I figured "How in the world can anybody miss a bird with a shotgun? ". I mean you are shooting a pattern 30" across at 25 yards and a bird in that zone should be killed- what's the sport in that? Plenty, as it turns out. I don't even remember what my first gun was- a big 12 ga. auto loader, I think. I used to miss birds plenty, too. Finally, a buddy up in TN told me anything bigger than a 20 ga. on quail was just murder, so I got one of those-a Browning Citori Upland Special, to be exact. This thing had a short (26") barrel and a straight stock. It sure was pretty, but, once again, I couldn't hit the ground with it. Finally, about 15 years ago, I chanced upon a double in a gun shop. I hefted the thing and instantly fell in love. Never even having shot it, I offered the guy $200. He laughed and said $2500- it was on consignment and he thinks the old lady really wanted to get rid of it, otherwise it would be a lot more than that. Since I had no adult supervision at the time, I went to the bank and got a loan for the gun and I walked away with my very own A.H. Fox 20 ga.- built in 1912. Some folks would put it on the wall and stare at it, but I don't have any guns like that. Mine are bird guns or they are sold. This sweet little gun was like an extension of my arm- point and shoot and go get the bird. I still shoot that light little gun every season. I kill quail, grouse, woodcock, Huns and sometimes pheasant with it. And I really like the double gun- that big sight plane and the rounded pistol grip on the stock is perfect for me.
I've moved to the 16 ga. for pheasant and Sharptail grouse. For some reason the slightly larger gun seems to drop them more dead, more often. In a moment of weakness, I obtained another A.H.Fox- this one a 16 ga. It's newer (1930's I think) and much more ornate with the carving, but it, too, is perfectly balanced. I sent the barrels Briley in TX to have checked and they called me back the day they got them and said the measurements were EXACT on both barrels! I mean it was a big deal for him to say that- he'd only seen it once or twice in his career. I told him it was a Fox and the details and he said it was a fine barrel set and I'd better take care of it or he'd personally hunt me down!!
So, I guess I prefer the double gun. I like the way it shoots, and the classic feel of the gun. Some folks need that third shot and I suppose I'd have more birds in the bag with more shots, but, hey, I'm OK with these old doubles.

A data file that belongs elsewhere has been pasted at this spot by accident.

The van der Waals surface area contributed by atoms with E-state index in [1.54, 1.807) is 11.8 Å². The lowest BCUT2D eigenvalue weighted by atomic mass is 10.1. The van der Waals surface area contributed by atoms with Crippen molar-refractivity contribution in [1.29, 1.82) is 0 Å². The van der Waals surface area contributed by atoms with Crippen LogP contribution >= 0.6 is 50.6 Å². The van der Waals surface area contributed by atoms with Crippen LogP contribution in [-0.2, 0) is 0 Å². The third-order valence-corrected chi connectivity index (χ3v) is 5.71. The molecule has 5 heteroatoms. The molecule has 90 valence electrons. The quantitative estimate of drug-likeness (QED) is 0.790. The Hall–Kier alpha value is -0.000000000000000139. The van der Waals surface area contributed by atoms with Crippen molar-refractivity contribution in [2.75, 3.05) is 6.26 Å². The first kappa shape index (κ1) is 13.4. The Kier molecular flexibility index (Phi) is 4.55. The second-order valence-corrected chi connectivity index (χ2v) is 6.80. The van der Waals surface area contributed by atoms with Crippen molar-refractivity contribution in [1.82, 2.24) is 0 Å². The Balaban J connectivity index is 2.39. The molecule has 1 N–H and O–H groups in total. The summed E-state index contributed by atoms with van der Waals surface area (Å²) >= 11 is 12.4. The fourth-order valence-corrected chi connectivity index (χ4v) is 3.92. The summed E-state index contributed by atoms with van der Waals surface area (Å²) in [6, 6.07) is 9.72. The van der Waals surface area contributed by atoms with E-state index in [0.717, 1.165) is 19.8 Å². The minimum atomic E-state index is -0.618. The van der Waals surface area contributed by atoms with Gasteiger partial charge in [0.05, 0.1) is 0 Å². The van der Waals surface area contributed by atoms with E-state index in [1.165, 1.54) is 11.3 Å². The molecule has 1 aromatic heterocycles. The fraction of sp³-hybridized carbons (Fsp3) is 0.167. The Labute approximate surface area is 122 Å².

Update- 7/7/2011

I still like my doubles.  In fact, that old Model 100 SKB has shot about every species of bird I've hunted.  Once in a long while, I will break out the Ruger Red Label O/U I won at the 2009 NSTRA Grand Nationals, just because I like the heft of the thing.  Especially when I'm shooting 3" 4's on pheasant.  But, overall, a nice double gun has the feel that I like....

Saturday, July 2, 2011

Speaking of Snakes

I just vaccinated my pup, CAP.  He was too young last year to administer the vaccine, made by Red Rock Biologic.  He, along with the rest of the pack, will get his booster in 30 days.  That will put them all with peak protection for the Montana trip in September.  Last year, after 20+ years of never seeing a snake, we had several up close and personal encounters with Prairie Rattlers (one of the snakes protected against by this vaccine).  I was darn glad I'd had the foresight to vaccinate.  They say there are too many variables to speak with precision, but the vaccine should make the reaction much less and the recovery shorter.  Good enough for me. 

Also, I bought some Turtleskin Total Protection Snake Chaps.  They are so comfortable, I think they will replace the pair of Double Tin Filson Chaps I bought (and have worn since) 1991.  Aside from re-waxing every 4 years and patching with duct tape and denim iron-on patches, they are still looking pretty good.  And they bend in all the right places, that's for sure.  I'm going to keep them around, no doubt.  These Turtleskin Snake Chaps are very lightweight and comfortable and absolutely snake, water and wind proof.  I'm looking forward to trying them out behind a dog in a few months.  (www.uplanders.com). 

I also carry an emergency snake kit with steroids and benedyl and syringes. During the drive to the vet, I would inject the dog to lessen the effects.  I put the kit in a PVC tube and orange painted the ends, so I could find it in a hurry.  I have the instructions written in  Marker in the outside of the tube.  No mistakes.